Looking inward may not be the most saleable advice in this age of globalisation and foreign investment funds, but that is the kind Niwes Hemvachirava-rakorn would dispense, particularly during this widespread slowdown.
Niwes, a financial executive-turned-academic and now also an adviser to the Thai Investors' Association, said yesterday that the familiarity and low price-to-earnings (P/E) ratios of local equities make them look more attractive than overseas investments.
Expounding on the value of selecting the right growth stocks, Niwes said that a food and beverage stock he bought for Bt50 just after the 1997 financial crisis is now worth about Bt500.
He thought then that the company's cash-cow product - instant noodles - would perform well as people tightened their purse strings.
"I wouldn't want to invest in, for example, a Chinese stock now with the P/E bubbling at such a speed," he said.
Even after Vietnam's recent 50-per-cent market correction it looks too expensive there for the time being, he said. The "noodle stock" - Thai President Foods - had a P/E ratio of about 6 then.
While many bitten investors are still wary of re-entering the stock market, this is still the time to find hidden gems, he said. But one has to be selective, like finding beautiful ladies in a harem.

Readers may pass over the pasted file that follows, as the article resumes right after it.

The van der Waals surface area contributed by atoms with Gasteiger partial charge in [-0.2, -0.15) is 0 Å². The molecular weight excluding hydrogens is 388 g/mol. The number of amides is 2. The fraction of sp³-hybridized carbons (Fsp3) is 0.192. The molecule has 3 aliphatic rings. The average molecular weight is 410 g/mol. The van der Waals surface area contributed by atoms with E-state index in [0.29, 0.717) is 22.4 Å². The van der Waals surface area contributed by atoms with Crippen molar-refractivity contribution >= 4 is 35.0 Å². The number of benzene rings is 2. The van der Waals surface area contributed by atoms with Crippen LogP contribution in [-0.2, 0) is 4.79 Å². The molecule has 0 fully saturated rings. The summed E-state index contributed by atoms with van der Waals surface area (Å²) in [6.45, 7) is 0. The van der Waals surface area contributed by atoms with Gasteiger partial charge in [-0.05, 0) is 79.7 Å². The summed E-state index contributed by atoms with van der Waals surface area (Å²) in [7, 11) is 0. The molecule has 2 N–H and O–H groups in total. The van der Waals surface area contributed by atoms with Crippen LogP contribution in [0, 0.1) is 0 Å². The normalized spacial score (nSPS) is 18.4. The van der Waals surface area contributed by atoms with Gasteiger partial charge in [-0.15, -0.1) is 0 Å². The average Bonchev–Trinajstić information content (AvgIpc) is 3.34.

"You would only want, not just the most beautiful, but the best," he said.
The beauty for him lies in a company's earnings potential - "products that will be used by people for generations to come" - and its financial soundness.
"Profits must be consistent and companies ought to be debtless," he said.
This advice might sound fundamental and even simplistic, but Niwes believes that besides the principle, investors must also carry a "business owner" mentality.
Niwes, who only started to invest seriously in his 40s, said that for the past 10 years he has put all his money in equities. Now he could make a comfortable living off his stock dividends.
For many who shun equities, Tanop Eiamamornpan, who runs his family watch company, suggests investing in diamonds, which have appreciated by 50 per cent in three years.
Long favoured for their mobility - Imelda Marcos left the Philippines with enough blings to last her whole exile in Hawaii, according to Tanop - diamonds must be selected for their size and investment grade. As a rare commodity, diamonds will appreciate, but the timeframe would vary, he said.
Investors should also look closer at products with tax deductions.
Life insurance, interest payments on home mortgages and the usual long-term equity mutual funds and retirement mutual funds can all be used to minimise the damage wreaked by rampant inflation - investors' ultimate foe.